But what if you were to discover your date was unable to make it on time for the first two dates because of freak events? Say, there was a terrorist threat that shut down all transportation that you only came to know about later, or your date was pulled over and detained without cause. Not only this, but a good friend of yours tells you that your date is the most responsible person they know. Would your confidence in your date being on time change? Yes, most likely. But not because of anything you have done. It is because new information has been made known: You have had a revelation.
This is how faith works. It is always based on our knowledge of a thing, not our ability. But why then does Jesus tell us to “Have faith in God” if that is impossible for us to do? The answer is, for the same reason He tells us, “Be perfect, just as your Heavenly Father is perfect.” Faith, like perfection, may be impossible for us to produce. But it is not impossible for us to possess.
The difference here lies in who is doing the producing. In both cases, God is bringing about the change. Just as God produces perfection in us, so He produces perfect faith in us. Both happen through the transformative work we have discussed previously.
But as we have also discussed, we have part to play by pursuing the conditions that bring about that change. We “have faith in God” (that is, we perfect our faith in God) by participating with and surrendering to the perfect work of God, who is the Author and finisher of our faith.
Now let me detain you just a bit longer by squeezing one more thought in the mix.
Just as faith depends on knowledge, faith equally depends on relationship. That is, we can only exercise faith in relation to a thing. If the government promises to keep you safe, your have an opportunity to act in faith toward it. If you find yourself on a third date, then you have an opportunity to act upon your faith in your date’s ability to show up on time. But if no opportunity is provided, exercising faith is not possible.
Let’s say the government in our analogy sends you the technology that is now up to you to figure out, and upon opening the box, you read the instructions which state, “Warning: To properly operate this technology, put your confidence wholeheartedly in the government,” what would you do?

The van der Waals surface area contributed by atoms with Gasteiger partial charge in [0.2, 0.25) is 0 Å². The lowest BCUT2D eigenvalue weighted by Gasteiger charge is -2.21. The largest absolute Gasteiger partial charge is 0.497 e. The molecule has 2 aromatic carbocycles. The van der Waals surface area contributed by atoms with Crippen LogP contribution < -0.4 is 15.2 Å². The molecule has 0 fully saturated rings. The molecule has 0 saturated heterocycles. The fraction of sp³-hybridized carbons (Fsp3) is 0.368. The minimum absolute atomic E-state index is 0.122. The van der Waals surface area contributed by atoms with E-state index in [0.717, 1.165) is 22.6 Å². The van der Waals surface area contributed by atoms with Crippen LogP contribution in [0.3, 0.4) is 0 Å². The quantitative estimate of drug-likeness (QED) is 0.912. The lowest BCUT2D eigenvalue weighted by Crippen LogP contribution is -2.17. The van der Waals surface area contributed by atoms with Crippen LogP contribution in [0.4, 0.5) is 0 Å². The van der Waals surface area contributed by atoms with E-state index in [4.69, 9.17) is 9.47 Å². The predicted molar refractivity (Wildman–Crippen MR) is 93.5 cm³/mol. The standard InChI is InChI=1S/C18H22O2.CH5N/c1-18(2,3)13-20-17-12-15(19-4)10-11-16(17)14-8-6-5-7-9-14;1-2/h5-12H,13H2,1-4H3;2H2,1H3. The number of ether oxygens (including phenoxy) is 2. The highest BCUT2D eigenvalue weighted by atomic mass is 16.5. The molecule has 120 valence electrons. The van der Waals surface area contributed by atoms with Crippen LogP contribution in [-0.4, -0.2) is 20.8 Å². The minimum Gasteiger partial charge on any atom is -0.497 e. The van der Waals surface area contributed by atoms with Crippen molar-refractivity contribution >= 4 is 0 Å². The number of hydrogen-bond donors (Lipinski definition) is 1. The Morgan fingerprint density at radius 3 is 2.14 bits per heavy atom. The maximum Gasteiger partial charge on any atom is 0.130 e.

The problem is no longer just you wrestling with your confidence level in the government. It now has to do with the fact that you have no idea what “confidence in the government” looks like in this situation. Do you remain at home, or do you go out? Or must you do something else entirely? Which action will mean more or less confidence than others?
This is exactly what life becomes when faith is about taking matters into your own hands. You may have faith in God, but what does faith even look like in a world in which you are in charge? Do you “believe God” for a million dollars by purchasing a lottery ticket? Do you “believe God” for a miraculous healing by refusing medical care? Do you believe all things are possible by stepping off a tall skyscraper? When you are in charge, all expressions of faith become equally possible, but also in a great sense equally meaningless.
The fact this type of faith does not work should be obvious. But the reason so many of us are inclined to believe otherwise I believe is because of another reason: Control. Our attempts to achieve or exercise faith by ourselves may not make sense, but if faith could be achieved in this way, just imagine what that would mean. We could ensure our own safety, our own protection and our own well-being. In truth, we would not need God. God would no longer need to be in control, for we would be controlling Him.
In truth, what often passes for “faith” in the faith-based culture is nothing less than control. But control goes by a different name in the Bible: It is called unbelief.